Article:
5. Aside from Moorcock, I'm sure there are many other fantasy novelists that influence you. Care to share any favourites? Maybe in the future we could even see some tracks related to Corum or Hawkmoon? *nudge nudge*

Rob: Robbie is a huge Tolkien fan, as well as of the Wheel of Time series. Zach has been tackling a lot of Neil Gaimon, and Pat reads more sci-fi than anyone I know. I've been enjoying Joe Abercrombie's "First Law" series, as well as Scott Lynch's "Gentlemen Bastards" series. I'm also dipping into the Steven Erikson "Malazan Book of the Fallen" series that I've heard high praise for as well. "The Coming of Chaos" from the "Swords" EP is about Corum and we've also discussed writing further songs based upon other Moorcock tales - but really, who knows what the future will hold.

6. Slightly on that subject, have you been watching the TV adaption of George R. R. Martin's "Game of Thrones"? Part of it was filmed an hour from me in Belfast.

Rob: I watched the first season and enjoyed it, definitely made for TV but still awesome, great casting, beautiful scenery, good dialogue. I haven't had a chance to check out season two, though.

Jason: Great show, but as good as it is, I'd rather watch Star Trek any day of the week... except Voyager.

7. When composing the songs, is there one person that does the main bulk of it or is it all spread out among the rest of the group? Do you have any special methods or techniques for drawing ideas and inspiration for the music and lyrics or is it more spontaneous?

Rob: From a writing standpoint we're all over the board. Some of the time a member of the band brings in an entire song and presents it to the rest of the band, but typically the norm is for one person to come up with a few different ideas, typically guitar riffs but sometimes either lyrics or vocal melodies and we learn that section, re-work it, and come up with the rest of the song. It is fairly common for Jason to "sing" guitar riffs like the solo section of the song "Agents of Power "(which in itself is pretty awesome and hilarious at the same time) or the beginning of "Rhythm of the Chain" and then we figure out how to adapt it to guitar. The chorus of "Agents of Power" had all of the vocals and lyrics written but needed a backing so we came up with it at practice. Songs like "Dream Dictator" started off with just one riff idea (the first riff in the song) and we built it up around that with everyone contributing ideas.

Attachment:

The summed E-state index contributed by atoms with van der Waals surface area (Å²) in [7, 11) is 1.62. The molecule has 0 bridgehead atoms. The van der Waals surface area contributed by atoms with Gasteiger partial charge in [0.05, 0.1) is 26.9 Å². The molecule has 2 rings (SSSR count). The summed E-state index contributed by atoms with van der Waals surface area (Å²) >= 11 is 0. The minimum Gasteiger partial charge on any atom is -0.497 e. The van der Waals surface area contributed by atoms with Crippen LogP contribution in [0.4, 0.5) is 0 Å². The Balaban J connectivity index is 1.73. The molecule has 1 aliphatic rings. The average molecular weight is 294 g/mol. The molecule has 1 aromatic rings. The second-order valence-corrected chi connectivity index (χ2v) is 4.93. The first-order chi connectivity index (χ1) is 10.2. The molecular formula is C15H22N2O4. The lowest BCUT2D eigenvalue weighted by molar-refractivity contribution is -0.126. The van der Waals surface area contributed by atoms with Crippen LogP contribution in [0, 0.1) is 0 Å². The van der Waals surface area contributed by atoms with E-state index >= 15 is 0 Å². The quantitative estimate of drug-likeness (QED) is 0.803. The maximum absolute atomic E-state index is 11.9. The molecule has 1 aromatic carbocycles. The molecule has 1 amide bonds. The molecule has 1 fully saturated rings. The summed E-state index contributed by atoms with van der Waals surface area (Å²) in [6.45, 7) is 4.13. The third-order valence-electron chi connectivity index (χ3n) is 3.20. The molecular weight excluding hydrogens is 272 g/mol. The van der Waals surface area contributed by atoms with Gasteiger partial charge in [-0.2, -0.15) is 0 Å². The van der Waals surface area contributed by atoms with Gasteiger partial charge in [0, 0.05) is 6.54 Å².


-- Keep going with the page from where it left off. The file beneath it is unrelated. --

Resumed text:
8. I noticed you're originally from San Diego and you moved to Seattle due to Patrick's commitments with his education and the local scene being so crap. This was a brave move to make but certainly seems to have worked out for you guys. What were the early days like when you first moved and where do you think the band would be now had you stayed in San Diego?